By using this site, You consent to the use of Cookies. For more information read our Privacy & Cookie Policy. OK


By Dave Birch, Global Ambassador, Consult Hyperion (

The media fascination with Bitcoin (which continues unabated) has led to a resurgence of speculation about the future of money. Is the future of money Bitcoin? I suspect not, but to be honest technologists are not always the best people to ask about this sort of thing. It’s a well-known and well-understood dynamic that we overestimate the pace of technological change but tend to underestimate its impact, because we don’t understand the societal context. Therefore, it seems to me, it might be better ask people who have that big picture in mind. Social anthropologists spring to mind.

One is Jack Weatherford, who is an expert of the history of money, having written a jolly good book onjust this. A few years ago, he wrote something that struck me as incisive. He said: “The electronic money world looks much more like the Neolithic world economy before the invention of money than it looks like the market as we have known it in the past few hundred years”. The way that money works right now isn’t a template for the electronic future but a historically transient blip.

David Birch
David Birch

My interpretation of Jack’s comment is that the economy of the Stone Age clans was based on a shared memory of mutual cross-obligations. In the clan, everyone knew who owed what and to whom, a pre-market trade mechanism that does not scale beyond the kinship group. Once clans form into tribes and tribes move into cities, the shared memory is no longer sufficient. We cannot keep score across time and space, so we use money instead. As Narayana Kocherlakota of the Federal Reserve Bank of Minneapolis wrote in the “Journal of Economic Theory” back in 1998, money is memory.
Why am I telling you this? Well, given that context, my technologist’s perspective now has a new lens. If technology gives us back that shared memory, then we don’t need money. This is what futurologists call the “reputation economy”, where the transactional use of social capital replaces certain kinds of financial capital.

It seems to me that what technology historians refer to as the “weak signals for change” are emerging. Social capital (the result of a variety of computations across the social graph) is becoming accessible and useable at the transactional level. Proxies such as university degrees and glossy CVs are being replaced by that because social capital is a more efficient form of the kind of memory we need to make transactions work. (As an aside, some of the comments on a piece I wrote on this for the Harvard Business Review blog touched on the implications of this for the current university education model, which is surely past its peak).

You can see where this headed if you think about the way that we already use LinkedIn, Twitter, Facebook and Quora. In the old world, I would use the proxy of finding out which university your degree came from and whether you had paid back a car loan a decade ago as the basis for decisions I want to make about transactions that I might or might not want to engage in with you. But I no longer need to do that because, from the social graph, I can find out if you are smart, in stable employment, a team player, an expert on identity management or whatever. With that kind of transactional social capital in place, delivered by the combination of mobile phones and social networks, commerce will be reinvented.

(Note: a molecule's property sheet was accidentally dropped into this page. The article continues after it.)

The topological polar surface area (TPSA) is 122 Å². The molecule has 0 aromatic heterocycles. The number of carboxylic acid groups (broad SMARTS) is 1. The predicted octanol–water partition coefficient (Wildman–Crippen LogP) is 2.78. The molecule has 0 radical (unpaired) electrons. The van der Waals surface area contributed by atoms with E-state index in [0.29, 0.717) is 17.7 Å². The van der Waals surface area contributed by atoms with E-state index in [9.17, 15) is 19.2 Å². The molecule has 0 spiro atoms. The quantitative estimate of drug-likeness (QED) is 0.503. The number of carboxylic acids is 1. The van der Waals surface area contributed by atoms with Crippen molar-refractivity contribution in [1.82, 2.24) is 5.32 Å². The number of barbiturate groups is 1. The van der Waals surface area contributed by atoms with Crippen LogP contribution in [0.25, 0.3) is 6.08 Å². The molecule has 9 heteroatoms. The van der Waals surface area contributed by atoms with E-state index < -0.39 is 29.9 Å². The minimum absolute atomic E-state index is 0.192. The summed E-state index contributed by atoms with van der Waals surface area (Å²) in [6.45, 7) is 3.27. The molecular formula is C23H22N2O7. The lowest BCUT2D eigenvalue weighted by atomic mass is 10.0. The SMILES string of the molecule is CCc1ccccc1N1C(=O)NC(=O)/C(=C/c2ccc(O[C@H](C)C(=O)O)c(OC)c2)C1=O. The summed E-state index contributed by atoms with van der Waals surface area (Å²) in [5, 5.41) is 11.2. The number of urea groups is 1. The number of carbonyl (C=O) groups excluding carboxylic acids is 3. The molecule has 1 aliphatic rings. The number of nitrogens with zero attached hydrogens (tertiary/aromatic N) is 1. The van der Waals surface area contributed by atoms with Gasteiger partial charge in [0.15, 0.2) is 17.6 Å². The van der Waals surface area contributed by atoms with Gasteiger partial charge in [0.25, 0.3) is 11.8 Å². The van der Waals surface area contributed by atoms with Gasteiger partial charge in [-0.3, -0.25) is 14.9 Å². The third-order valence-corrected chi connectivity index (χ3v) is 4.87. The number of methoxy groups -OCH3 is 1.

That social capital will be deployed in smaller and more commonplace transactions, not only getting a job or buying a house. In the long run there will be no need for a single medium of exchange, no need for flat currency. Identity substitutes for money as I explore in my book “Identity is the New Money” (London Publishing Partnership, London: April 2014). I argue in the book that this is inevitable because the nature of identity is changing, both the indexed notion of identity that emerged from 19th and 20th century industrial society and urban anonymity, and the pre-industrial notion of identity that builds on extended family and clan. Instead a new form of “social identity” is coalescing, turning the entire world into a series of turbocharged clans. My good friend Kosta Peric from the Bill & Melinda Gates Foundation calls this “bottom up” identity, specifically to contrast it with the bureaucratic identity from the industrial age.

It is this social identity that forms the basis for the neo-Neolithic reputation economy, an economy based on trust. It will be reputation rather than regulation that will animate trust in economic exchange and the social graph, the network of these social identities, will be the nexus of commerce, administration and interaction. If you think this is something for the far future, you are wrong. Just last week, a new credit card launched in Latin America. This credit card is aimed at people who do not have credit histories, so it uses data from social networks (e.g., Facebook and Twitter) instead. I am prepared to bet that, in the not-too-distant future, the idea that you might be given credit on the basis of ancient data about a loan you repaid twenty years ago rather than an accurate calculation of social capital, will seem ahistorical, crude and anachronistic.

David G.W. Birch is a Director of the secure electronic transactions consultancy, Consult Hyperion.  He is an internationally-recognised thought leader in digital identity and digital money, one of Wired magazine’s favourite top 15 global sources of business information, and  Research Fellow at the Centre for the Study of Financial Innovation.

Leave A Reply

three × 5 =